Sicilian trio group Oi Dipnoi traversed across Bengal to explore the cultural nuances and collaborate with the local musicians. They jammed with Dotara, Khamak, Tabla bringing in Western tunes from Diatonic Accordion, Bagpipe and Mouth harp. They travelled to Tepantar village festival and had a great experience amid the greenery of a Theatre and performance village, where they also played music. The highlight of their musical experiments was with Sumanta Das Baul, who according to a member of Oi Dipnoi, was using minor scale with lower second grade in his singing, which was quite interesting and fresh to the Western structure of music. They felt a sense of familiarity with the sounds of some instruments, like the Harmonium, which they related to the Accordion. They also did an improvisation concert with Surma Dohar Trio.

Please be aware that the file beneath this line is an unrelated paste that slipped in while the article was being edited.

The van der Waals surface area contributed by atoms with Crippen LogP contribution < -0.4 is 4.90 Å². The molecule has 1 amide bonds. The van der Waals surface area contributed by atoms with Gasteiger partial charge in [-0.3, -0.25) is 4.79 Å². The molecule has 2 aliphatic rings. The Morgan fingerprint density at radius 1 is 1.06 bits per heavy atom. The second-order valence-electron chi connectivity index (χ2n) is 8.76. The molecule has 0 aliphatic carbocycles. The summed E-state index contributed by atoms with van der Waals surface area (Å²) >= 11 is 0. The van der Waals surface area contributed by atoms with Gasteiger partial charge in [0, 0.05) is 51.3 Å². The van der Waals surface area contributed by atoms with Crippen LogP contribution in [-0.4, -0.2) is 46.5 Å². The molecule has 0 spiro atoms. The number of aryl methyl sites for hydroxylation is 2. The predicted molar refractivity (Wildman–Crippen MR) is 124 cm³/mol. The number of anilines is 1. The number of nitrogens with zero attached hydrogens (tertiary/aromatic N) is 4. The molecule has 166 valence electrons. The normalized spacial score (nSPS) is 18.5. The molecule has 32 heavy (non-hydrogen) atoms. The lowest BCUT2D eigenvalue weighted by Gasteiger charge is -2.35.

Louvat Bros, a Bluegrass group from Belgium recently came to play experimental music with several musical collectives and solo musicians of Kolkata. With Babu Fakir, they jammed with Fakiri music, contriving new tunes. With classical songs by Argha Kamal, an urban musician, they improvised playing bluegrass music. They also experimented with other genres like Rabindra Sangeet, Shari Songs (songs of high-tides) and composed a collaborative song with influences from Bhatiali (boatswain’s music). A five string experiment was the high point of all their travelling and collaborations, wherein they jammed with five different Western and Eastern string instruments like Mandolin, Banjo, Bass guitar, Guitar and Dotara. They also played the inaugural concert for Black Box Theatre Hall opening at Tepantar Village.